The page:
$x_i = \text{Math.floor}(\frac{1.5}{1}) = 1 \\[6pt] y_i = \text{Math.floor}(\frac{2.3}{1}) = 2 \\[6pt] i = 1 * 3 + 2 = 5 \\[6pt]$

The index is equal to $5$.

As you probably have already realized, this example we just saw depends on several variables, like location of the origin. Use this example as a guide and not as a solution.

#### Step 3: Calculate the partial sum

The next step is easy. We need to calculate the partial sum over the cellCount array. We can overwrite it with these new values.

#### Step 4: Fill in the particle array

Finally, we iterate over all the particles to store them in the array particleMap.

Take for example particle $5$:

1. Tout d’abord, on index dans cellCount à l’indice $7$, car la particule $5$ s’y trouve.
2. Then we decrement cellCount at this index which thus changes the integer stored here from $4$ to $3$.
3. This new integer is used as the index in particleMap. We store the particle $5$ at index $3$ in particleMap.

You can of course make this method more efficient by combining a few steps to avoid using extra loops.

### Unbounded space

Please note that in this example, the space is unbounded. The process from the previous section is therefore no longer sufficient!

#### Step 1: Create a grid

In this case, the grid is unbounded:

It is therefore not a good idea to try to represent such a structure with an underlying array of storage of an equal size, because we risk wasting too much memory.

How can we avoid this problem?

The answer: We create an array of fixed size to add all the particles to. This implementation will require resolving hash collisions!

Two parameters must be defined:

• Spacing: the size of each grid square. A good rule of thumb is to define the spacing as two times the radius of a particle, $2r$.
• Table Size: The size (tableSize) of the underlying storage table (cellCount).

In this case - we set tableSize to be equal to 9 plus 1 which makes 10:

#### Step 2: Fill the count array

Then we loop through all the particles to fill cellCount. This time we’re using a hash function to index into cellCount. in order to insert particles.

In order to index in the array, we can use this formula:

$i = \text{hash}(x_i, y_i) \mod \text{tableSize}$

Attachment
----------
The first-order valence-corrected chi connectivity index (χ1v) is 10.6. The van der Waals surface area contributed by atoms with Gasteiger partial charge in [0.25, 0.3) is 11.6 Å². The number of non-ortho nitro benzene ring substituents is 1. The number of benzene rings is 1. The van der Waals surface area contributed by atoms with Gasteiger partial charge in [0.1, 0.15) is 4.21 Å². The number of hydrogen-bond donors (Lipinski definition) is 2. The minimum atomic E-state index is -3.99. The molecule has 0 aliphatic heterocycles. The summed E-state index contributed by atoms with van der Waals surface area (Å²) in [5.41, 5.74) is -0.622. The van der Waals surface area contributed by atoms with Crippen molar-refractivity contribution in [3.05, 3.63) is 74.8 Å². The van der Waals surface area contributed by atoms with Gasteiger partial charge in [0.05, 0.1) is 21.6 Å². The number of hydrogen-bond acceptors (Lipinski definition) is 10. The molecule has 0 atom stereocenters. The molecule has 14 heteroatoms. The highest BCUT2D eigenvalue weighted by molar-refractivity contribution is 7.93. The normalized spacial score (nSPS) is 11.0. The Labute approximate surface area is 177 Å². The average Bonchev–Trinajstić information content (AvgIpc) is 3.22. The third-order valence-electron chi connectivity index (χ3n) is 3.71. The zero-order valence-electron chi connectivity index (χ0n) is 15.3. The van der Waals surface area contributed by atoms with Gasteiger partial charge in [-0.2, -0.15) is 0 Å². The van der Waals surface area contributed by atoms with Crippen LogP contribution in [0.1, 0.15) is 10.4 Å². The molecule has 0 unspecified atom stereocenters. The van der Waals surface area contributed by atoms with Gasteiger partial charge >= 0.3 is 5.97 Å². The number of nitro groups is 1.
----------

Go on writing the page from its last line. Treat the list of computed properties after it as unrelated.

But what is $x_i$ and $y_i$? We could naively define them as the coordinates of the particle itself, but that would mean that particles within the same square could potentially hash to different buckets!

Therefore we have to normalize the coordinates of a particle to instead the position of the square that it resides in.

This is simple - we can use the hashPos function which calls intCoord, which returns a coordinate of a square in the grid :

 intCoord(coord: number) { return Math.floor(coord / spacing); } hashPos() { return hashCoords( intCoord(pos_x), intCoord(pos_y), intCoord(pos_z) ); }

And we already defined our hash function, hashCoords, above.

We can now guarantee that all particles within a certain square in the grid will hash to the same location.

##### How to resolve hash collisions

As you can see, the particles $2$ and $3$ resolve to the same bucket. We just have to increment the count in cellCount at this index. We will see why it works in the following steps.

#### Step 3: Calculate the partial sum

Just like before, we need to calculate the partial sum over the cellCount array. We can overwrite it with these new values.

#### Step 4: Fill in the particle array

Finally, we iterate over all the particles to store them in the array particleMap (the particle table).

Take for example the particle $5$:

1. First, we index into cellCount at index $8$, because particle $5$ is hashed to that location.
2. Next, we decrement cellCount at this index, which changes the integer stored here from $3$ to $2$.
3. This new integer is used as an index in particleMap. Thus, we store the particle $5$ at index $2$ in particleMap.

## Next time…

We will see how query for particles within the spatial hash table, and of course we’ll start coding!

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Written by Carmen Cincotti, computer graphics enthusiast, language learner, and improv actor currently living in San Francisco, CA.  Follow @CarmenCincotti